| A Better You |

Repairing Trust

“To regain trust, the one who did the hurting must demonstrate how much the relationship means to him by changing his behavior”

Repairing Trust
Sara Eisemann

If someone close to you hurts you, they deserve the benefit of the doubt. You show trust by assuming good intentions.

If someone close to you repeatedly hurts you, you deserve the benefit of accountability. They regain trust by improving their actions.

Change is an act of care.

—A. Grant

Trust is the currency of relationships. It is how we measure the safety and intimacy of a relationship, be it a social, business, personal, or intimate one. Trust is what establishes safety and allows us to fully engage in the relationship.

Two business associates can only form a partnership if they trust that the other is honest and they can take financial risks together. A man and a woman can only build a marriage when they trust the other to be fully loyal and to have their back. And so it goes with every relationship.

There is no way to rush trust; it must survive the test of time and consistency. During its incubation we have to make space for imperfection and recognize that no one gets it right 100 percent of the time. So we must assume good intentions and cut each other some slack.

Each breach of trust, however, makes good intentions a little harder to assume. If trust is currency, being hurt by a trusted partner creates a withdrawal in the relationship.

While a one-off breach of trust calls for the offended party to offer the benefit of the doubt, should this occur on a regular basis, the onus is now on the offending party to get the relationship back on track by displaying accountability and proving his trustworthiness anew. But once lost, trust becomes infinitely harder to restore.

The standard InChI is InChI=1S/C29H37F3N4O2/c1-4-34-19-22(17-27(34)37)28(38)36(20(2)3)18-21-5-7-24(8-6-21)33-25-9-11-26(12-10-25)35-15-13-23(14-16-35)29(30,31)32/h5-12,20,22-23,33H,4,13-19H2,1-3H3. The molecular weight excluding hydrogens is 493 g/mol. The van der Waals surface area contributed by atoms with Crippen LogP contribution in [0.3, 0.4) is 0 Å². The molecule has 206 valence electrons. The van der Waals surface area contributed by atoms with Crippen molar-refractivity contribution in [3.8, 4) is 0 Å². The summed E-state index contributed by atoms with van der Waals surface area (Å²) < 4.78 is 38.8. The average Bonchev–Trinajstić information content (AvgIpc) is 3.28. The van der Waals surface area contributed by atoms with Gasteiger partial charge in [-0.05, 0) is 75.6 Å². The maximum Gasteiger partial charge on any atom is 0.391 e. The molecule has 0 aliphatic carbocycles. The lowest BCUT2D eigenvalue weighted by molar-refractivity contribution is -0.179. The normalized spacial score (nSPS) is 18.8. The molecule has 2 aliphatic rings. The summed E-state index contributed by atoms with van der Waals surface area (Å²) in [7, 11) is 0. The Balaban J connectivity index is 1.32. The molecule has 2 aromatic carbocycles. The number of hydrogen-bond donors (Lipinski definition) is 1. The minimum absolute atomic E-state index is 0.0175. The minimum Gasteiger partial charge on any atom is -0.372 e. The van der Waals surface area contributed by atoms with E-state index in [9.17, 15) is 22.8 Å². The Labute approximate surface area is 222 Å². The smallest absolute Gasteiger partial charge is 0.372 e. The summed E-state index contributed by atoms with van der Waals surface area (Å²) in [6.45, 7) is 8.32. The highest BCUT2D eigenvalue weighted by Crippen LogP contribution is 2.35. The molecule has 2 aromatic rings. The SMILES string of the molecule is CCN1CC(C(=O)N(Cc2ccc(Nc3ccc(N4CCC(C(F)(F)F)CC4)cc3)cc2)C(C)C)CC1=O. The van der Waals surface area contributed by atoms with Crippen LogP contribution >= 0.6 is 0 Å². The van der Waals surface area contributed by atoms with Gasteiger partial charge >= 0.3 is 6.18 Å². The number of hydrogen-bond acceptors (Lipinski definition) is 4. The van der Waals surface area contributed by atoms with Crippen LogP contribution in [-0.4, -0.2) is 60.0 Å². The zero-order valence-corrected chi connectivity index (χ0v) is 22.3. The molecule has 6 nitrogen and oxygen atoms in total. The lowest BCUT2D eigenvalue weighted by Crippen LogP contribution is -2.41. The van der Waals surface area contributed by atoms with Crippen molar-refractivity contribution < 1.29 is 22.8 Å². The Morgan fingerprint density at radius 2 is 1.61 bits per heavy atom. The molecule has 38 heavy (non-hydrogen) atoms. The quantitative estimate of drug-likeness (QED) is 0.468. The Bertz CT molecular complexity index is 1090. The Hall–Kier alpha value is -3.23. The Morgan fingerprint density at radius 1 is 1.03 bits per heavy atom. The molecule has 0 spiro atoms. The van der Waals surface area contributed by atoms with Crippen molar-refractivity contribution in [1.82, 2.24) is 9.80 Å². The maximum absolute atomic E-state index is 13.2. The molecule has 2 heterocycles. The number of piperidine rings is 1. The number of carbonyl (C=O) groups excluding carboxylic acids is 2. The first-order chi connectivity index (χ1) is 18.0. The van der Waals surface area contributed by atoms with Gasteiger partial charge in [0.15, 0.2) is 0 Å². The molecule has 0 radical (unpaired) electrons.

It will be much more difficult to grow trust as an overlay on top of betrayal. Every layer of betrayal (and, yes, hurting a loved one is a betrayal) bleeds through the coat of trust and colors its purity. Trusting blindly, when one has been repeatedly hurt, becomes an act of diminishing the self. In order to recover one’s self-respect, the dynamic in the relationship has to shift.

The only way to demonstrate that one genuinely cares is by behaving differently. It’s possible to obtain forgiveness by asking for it. The decision to grant or not grant it is more a reflection of the one who was asked than of the one who asks. But to regain trust, the one who did the hurting must demonstrate how much the relationship means to him by changing his behavior. There is no substitute and no shortcut. Whereas we enter a relationship with goodwill, once that has been breached, the whole premise of care has been compromised. And the only way to prove that we really care is to consistently exhibit changed and improved behavior over a long period of time.


Sara Eisemann, LMSW, ACSW, is a licensed therapist, Directed Dating coach, and certified Core Mentor.


Know Your Nos
Shoshana Schwartz